Johnson Sirleaf was elected to the board of Databank before being elected president, he told ICIJ, and she has no interest in Songhai or Databank. Cashin said Sirleaf-Johnson actually resigned from Songhai before her election campaign, but the resignation was “not effected” until 2012 due to “an administrative oversight” in Bermuda.
Uganda’s foreign minister, Sam Kahamba Kutesa is another prominent African who operated an offshore account with Appleby. He was a former president of the United Nations General Assembly during its 2014-2015 session.
Kutesa was said to have created the Obuyonza Discretionary Trust in the Seychelles in 2012. The trust held shares in the Seychelles company Katonga Investments Ltd. He created the trust, watched over its administration and was one of its beneficiaries. Kutesa’s daughter, Ishta, also is listed as a beneficial owner as well as a future recipient of money from the trust. An internal Appleby document from 2015 reported that the company’s intended activities were “consultancy, investments, trading and airport services in Uganda.” The money for Katonga was to come from Enhas Uganda Ltd., another Kutesa entity, Appleby’s notes state. Kutesa has owned Enhas, a ground-handling service at Uganda’s Entebbe Airport, since the 1990s.
In 1998, a Ugandan parliamentary committee named Kutesa and another co-owner in a report criticizing the privatization that helped create Enhas and led to its lucrative airport contract. The report concluded that the privatization had been “manipulated and taken advantage of by a few politically powerful people who sacrifice the people’s interests.”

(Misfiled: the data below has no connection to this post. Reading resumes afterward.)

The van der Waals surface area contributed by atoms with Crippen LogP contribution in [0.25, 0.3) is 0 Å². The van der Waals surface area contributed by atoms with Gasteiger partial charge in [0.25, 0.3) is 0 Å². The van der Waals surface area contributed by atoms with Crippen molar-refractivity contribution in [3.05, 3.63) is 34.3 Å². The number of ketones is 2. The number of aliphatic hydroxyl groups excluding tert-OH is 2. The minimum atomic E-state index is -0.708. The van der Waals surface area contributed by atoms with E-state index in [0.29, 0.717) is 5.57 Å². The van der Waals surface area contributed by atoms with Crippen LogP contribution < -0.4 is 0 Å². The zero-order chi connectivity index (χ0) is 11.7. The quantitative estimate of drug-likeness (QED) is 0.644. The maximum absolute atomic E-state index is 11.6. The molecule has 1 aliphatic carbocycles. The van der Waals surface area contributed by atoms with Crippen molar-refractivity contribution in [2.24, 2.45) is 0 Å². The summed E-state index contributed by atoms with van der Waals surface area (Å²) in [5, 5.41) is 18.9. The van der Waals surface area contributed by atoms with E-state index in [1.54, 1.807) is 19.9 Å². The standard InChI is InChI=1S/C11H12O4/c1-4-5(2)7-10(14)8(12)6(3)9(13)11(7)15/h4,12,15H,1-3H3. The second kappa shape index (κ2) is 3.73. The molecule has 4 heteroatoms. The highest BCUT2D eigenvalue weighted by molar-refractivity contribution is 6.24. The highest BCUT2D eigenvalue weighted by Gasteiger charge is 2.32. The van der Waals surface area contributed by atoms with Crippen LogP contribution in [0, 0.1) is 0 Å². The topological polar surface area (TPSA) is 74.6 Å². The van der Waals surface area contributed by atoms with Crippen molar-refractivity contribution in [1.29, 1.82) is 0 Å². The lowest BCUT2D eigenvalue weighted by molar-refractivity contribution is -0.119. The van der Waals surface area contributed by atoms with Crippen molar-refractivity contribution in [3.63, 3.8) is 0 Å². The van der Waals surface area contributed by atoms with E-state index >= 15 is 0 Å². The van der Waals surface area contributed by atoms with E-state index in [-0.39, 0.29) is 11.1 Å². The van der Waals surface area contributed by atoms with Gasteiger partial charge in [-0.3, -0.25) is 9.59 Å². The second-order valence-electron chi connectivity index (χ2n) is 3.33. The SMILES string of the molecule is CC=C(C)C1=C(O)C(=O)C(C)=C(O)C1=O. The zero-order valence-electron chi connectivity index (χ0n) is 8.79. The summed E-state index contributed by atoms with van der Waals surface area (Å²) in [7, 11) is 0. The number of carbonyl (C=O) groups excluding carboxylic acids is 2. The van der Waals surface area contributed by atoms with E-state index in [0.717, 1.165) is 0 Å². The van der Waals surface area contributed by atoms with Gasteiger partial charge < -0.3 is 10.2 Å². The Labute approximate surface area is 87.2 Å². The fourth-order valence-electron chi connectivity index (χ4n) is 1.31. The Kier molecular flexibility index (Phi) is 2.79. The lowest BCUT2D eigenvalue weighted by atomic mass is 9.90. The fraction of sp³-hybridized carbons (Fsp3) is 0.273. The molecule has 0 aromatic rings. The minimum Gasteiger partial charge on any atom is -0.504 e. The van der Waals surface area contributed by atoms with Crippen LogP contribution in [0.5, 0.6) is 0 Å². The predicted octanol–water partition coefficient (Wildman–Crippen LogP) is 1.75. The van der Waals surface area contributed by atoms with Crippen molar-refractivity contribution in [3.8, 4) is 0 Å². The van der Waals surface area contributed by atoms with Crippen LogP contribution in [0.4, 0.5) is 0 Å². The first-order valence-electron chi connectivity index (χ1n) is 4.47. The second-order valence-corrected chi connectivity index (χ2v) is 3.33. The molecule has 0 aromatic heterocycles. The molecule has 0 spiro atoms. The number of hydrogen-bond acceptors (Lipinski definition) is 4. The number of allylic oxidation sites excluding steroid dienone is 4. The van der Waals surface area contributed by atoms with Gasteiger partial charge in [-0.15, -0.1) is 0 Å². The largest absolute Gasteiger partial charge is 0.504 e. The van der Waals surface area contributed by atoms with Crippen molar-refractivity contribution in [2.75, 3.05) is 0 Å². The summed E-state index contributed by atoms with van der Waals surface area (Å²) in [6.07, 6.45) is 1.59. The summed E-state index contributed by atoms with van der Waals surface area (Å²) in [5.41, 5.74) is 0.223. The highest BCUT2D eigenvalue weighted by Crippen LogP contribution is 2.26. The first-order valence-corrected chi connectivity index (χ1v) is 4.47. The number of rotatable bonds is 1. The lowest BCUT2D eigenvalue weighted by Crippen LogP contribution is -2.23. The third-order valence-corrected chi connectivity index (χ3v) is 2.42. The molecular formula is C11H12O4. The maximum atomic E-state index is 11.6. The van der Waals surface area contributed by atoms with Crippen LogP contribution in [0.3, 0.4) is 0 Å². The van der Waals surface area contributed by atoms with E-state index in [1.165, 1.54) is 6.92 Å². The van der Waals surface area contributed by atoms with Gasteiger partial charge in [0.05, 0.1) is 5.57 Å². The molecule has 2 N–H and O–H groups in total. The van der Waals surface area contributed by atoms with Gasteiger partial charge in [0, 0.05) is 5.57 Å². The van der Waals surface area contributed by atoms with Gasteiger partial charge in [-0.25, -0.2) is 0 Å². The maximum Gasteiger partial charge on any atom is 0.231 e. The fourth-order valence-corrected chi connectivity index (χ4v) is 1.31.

As part of a periodic review in 2015, Appleby labeled Kutesa’s companies a “high risk,” given his political role and media reports of alleged corruption and bribery involving Kutesa. Kutesa told Appleby that the purpose of the trust was to separate his government income “from his personal assets and belongings.” In 2015, however, Appleby noted that the companies connected to the trust were dormant and that “it seems that nothing such is being done.”
Kutesa confirmed to ICIJ’s media partner in Uganda, The Daily Monitor, that he established the companies, but “I have never done anything with it at all. I told Appleby to close it many years ago.”
He said he had registered a company in Uganda and is paying taxes. “I thought you could avoid, not evade, taxes but I found it was not practical, and unnecessary,” Kutesa told the Daily Monitor.
“I don’t have anything to hide,” he said.
The trove of 13.4million records, comes from two offshore services firms as well as from 19 corporate registries maintained by governments in jurisdictions that serve as waystations in the global shadow economy. The leaks were obtained by German newspaper Süddeutsche Zeitung and shared with the International Consortium of Investigative Journalists and a network of more than 380 journalists in 67 countries.
The most detailed revelations emerge in decades of corporate records from the white-shoe offshore law firm Appleby and corporate services provider Estera, two businesses that operated together under the Appleby name until Estera became independent in 2016.